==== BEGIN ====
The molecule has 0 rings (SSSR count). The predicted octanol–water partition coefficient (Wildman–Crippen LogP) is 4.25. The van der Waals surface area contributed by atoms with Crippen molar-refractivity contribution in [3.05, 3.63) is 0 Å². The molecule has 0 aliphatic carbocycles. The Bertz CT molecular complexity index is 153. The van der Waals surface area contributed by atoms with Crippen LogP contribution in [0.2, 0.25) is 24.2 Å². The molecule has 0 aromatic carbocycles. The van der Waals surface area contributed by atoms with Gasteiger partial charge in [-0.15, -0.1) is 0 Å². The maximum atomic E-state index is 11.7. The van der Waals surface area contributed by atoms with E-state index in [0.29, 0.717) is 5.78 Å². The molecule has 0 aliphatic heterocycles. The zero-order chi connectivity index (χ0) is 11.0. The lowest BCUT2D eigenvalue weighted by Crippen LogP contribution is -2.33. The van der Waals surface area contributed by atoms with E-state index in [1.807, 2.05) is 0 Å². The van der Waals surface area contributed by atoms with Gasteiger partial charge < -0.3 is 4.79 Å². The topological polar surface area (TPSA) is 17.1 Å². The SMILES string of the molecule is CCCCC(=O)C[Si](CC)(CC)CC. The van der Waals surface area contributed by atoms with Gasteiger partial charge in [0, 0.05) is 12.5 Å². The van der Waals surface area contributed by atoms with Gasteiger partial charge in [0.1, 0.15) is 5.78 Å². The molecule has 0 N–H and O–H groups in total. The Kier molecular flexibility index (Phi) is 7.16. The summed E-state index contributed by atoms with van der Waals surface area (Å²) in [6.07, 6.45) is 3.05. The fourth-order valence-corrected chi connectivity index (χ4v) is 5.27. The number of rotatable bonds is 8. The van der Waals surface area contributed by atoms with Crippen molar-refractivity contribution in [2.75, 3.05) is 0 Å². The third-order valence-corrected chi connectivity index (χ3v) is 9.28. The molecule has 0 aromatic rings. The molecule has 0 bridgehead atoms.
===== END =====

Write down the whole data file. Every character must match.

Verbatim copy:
The molecule has 0 rings (SSSR count). The predicted octanol–water partition coefficient (Wildman–Crippen LogP) is 4.25. The van der Waals surface area contributed by atoms with Crippen molar-refractivity contribution in [3.05, 3.63) is 0 Å². The molecule has 0 aliphatic carbocycles. The Bertz CT molecular complexity index is 153. The van der Waals surface area contributed by atoms with Crippen LogP contribution in [0.2, 0.25) is 24.2 Å². The molecule has 0 aromatic carbocycles. The van der Waals surface area contributed by atoms with Gasteiger partial charge in [-0.15, -0.1) is 0 Å². The maximum atomic E-state index is 11.7. The van der Waals surface area contributed by atoms with E-state index in [0.29, 0.717) is 5.78 Å². The molecule has 0 aliphatic heterocycles. The zero-order chi connectivity index (χ0) is 11.0. The lowest BCUT2D eigenvalue weighted by Crippen LogP contribution is -2.33. The van der Waals surface area contributed by atoms with E-state index in [1.807, 2.05) is 0 Å². The van der Waals surface area contributed by atoms with Gasteiger partial charge < -0.3 is 4.79 Å². The topological polar surface area (TPSA) is 17.1 Å². The SMILES string of the molecule is CCCCC(=O)C[Si](CC)(CC)CC. The van der Waals surface area contributed by atoms with Gasteiger partial charge in [0, 0.05) is 12.5 Å². The van der Waals surface area contributed by atoms with Gasteiger partial charge in [0.1, 0.15) is 5.78 Å². The molecule has 0 N–H and O–H groups in total. The Kier molecular flexibility index (Phi) is 7.16. The summed E-state index contributed by atoms with van der Waals surface area (Å²) in [6.07, 6.45) is 3.05. The fourth-order valence-corrected chi connectivity index (χ4v) is 5.27. The number of rotatable bonds is 8. The van der Waals surface area contributed by atoms with Crippen molar-refractivity contribution in [2.75, 3.05) is 0 Å². The third-order valence-corrected chi connectivity index (χ3v) is 9.28. The molecule has 0 aromatic rings. The molecule has 0 bridgehead atoms.